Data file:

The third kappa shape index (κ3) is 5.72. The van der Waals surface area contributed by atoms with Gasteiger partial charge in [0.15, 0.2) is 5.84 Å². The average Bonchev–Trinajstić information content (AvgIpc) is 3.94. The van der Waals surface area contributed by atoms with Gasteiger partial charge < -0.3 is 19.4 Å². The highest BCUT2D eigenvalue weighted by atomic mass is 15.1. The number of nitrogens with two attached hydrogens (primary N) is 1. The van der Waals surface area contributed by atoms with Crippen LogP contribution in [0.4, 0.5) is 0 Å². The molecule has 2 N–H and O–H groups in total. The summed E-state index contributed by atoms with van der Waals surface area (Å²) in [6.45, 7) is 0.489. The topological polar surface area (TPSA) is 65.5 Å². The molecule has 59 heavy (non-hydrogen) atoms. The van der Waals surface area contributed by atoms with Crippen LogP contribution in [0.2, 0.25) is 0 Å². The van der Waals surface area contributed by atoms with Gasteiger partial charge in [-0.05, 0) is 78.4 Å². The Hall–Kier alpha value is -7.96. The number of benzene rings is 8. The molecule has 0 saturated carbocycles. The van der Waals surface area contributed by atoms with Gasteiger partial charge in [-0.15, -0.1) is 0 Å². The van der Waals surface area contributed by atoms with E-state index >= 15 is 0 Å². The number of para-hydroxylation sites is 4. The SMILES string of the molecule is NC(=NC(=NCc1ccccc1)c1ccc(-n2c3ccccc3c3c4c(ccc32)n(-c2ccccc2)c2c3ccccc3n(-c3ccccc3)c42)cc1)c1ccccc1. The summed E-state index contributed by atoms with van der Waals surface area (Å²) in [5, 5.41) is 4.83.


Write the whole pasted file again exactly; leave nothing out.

The third kappa shape index (κ3) is 5.72. The van der Waals surface area contributed by atoms with Gasteiger partial charge in [0.15, 0.2) is 5.84 Å². The average Bonchev–Trinajstić information content (AvgIpc) is 3.94. The van der Waals surface area contributed by atoms with Gasteiger partial charge < -0.3 is 19.4 Å². The highest BCUT2D eigenvalue weighted by atomic mass is 15.1. The number of nitrogens with two attached hydrogens (primary N) is 1. The van der Waals surface area contributed by atoms with Crippen LogP contribution in [0.4, 0.5) is 0 Å². The molecule has 2 N–H and O–H groups in total. The summed E-state index contributed by atoms with van der Waals surface area (Å²) in [6.45, 7) is 0.489. The topological polar surface area (TPSA) is 65.5 Å². The molecule has 59 heavy (non-hydrogen) atoms. The van der Waals surface area contributed by atoms with Crippen LogP contribution in [0.2, 0.25) is 0 Å². The van der Waals surface area contributed by atoms with Gasteiger partial charge in [-0.05, 0) is 78.4 Å². The Hall–Kier alpha value is -7.96. The number of benzene rings is 8. The molecule has 0 saturated carbocycles. The van der Waals surface area contributed by atoms with Gasteiger partial charge in [-0.15, -0.1) is 0 Å². The van der Waals surface area contributed by atoms with E-state index >= 15 is 0 Å². The number of para-hydroxylation sites is 4. The SMILES string of the molecule is NC(=NC(=NCc1ccccc1)c1ccc(-n2c3ccccc3c3c4c(ccc32)n(-c2ccccc2)c2c3ccccc3n(-c3ccccc3)c42)cc1)c1ccccc1. The summed E-state index contributed by atoms with van der Waals surface area (Å²) in [5, 5.41) is 4.83.